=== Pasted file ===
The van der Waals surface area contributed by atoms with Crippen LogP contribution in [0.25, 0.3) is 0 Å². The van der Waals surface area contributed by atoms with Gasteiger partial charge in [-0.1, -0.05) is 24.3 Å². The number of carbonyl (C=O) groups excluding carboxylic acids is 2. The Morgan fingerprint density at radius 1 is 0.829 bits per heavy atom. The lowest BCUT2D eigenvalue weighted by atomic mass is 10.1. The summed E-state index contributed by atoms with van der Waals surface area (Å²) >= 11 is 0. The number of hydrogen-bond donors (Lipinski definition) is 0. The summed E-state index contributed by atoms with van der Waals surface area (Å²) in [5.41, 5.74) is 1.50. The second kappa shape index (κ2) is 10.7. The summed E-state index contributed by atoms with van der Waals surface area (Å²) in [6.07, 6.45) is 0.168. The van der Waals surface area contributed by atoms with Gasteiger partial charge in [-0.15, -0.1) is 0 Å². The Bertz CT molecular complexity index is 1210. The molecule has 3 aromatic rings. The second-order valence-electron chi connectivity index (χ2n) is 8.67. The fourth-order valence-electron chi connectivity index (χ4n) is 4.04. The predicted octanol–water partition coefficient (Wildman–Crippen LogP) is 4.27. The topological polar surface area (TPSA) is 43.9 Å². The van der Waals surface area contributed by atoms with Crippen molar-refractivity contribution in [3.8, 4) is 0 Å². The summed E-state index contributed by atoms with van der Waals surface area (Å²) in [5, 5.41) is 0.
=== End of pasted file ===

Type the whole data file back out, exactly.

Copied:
The van der Waals surface area contributed by atoms with Crippen LogP contribution in [0.25, 0.3) is 0 Å². The van der Waals surface area contributed by atoms with Gasteiger partial charge in [-0.1, -0.05) is 24.3 Å². The number of carbonyl (C=O) groups excluding carboxylic acids is 2. The Morgan fingerprint density at radius 1 is 0.829 bits per heavy atom. The lowest BCUT2D eigenvalue weighted by atomic mass is 10.1. The summed E-state index contributed by atoms with van der Waals surface area (Å²) >= 11 is 0. The number of hydrogen-bond donors (Lipinski definition) is 0. The summed E-state index contributed by atoms with van der Waals surface area (Å²) in [5.41, 5.74) is 1.50. The second kappa shape index (κ2) is 10.7. The summed E-state index contributed by atoms with van der Waals surface area (Å²) in [6.07, 6.45) is 0.168. The van der Waals surface area contributed by atoms with Gasteiger partial charge in [-0.15, -0.1) is 0 Å². The Bertz CT molecular complexity index is 1210. The molecule has 3 aromatic rings. The second-order valence-electron chi connectivity index (χ2n) is 8.67. The fourth-order valence-electron chi connectivity index (χ4n) is 4.04. The predicted octanol–water partition coefficient (Wildman–Crippen LogP) is 4.27. The topological polar surface area (TPSA) is 43.9 Å². The van der Waals surface area contributed by atoms with Crippen molar-refractivity contribution in [3.8, 4) is 0 Å². The summed E-state index contributed by atoms with van der Waals surface area (Å²) in [5, 5.41) is 0.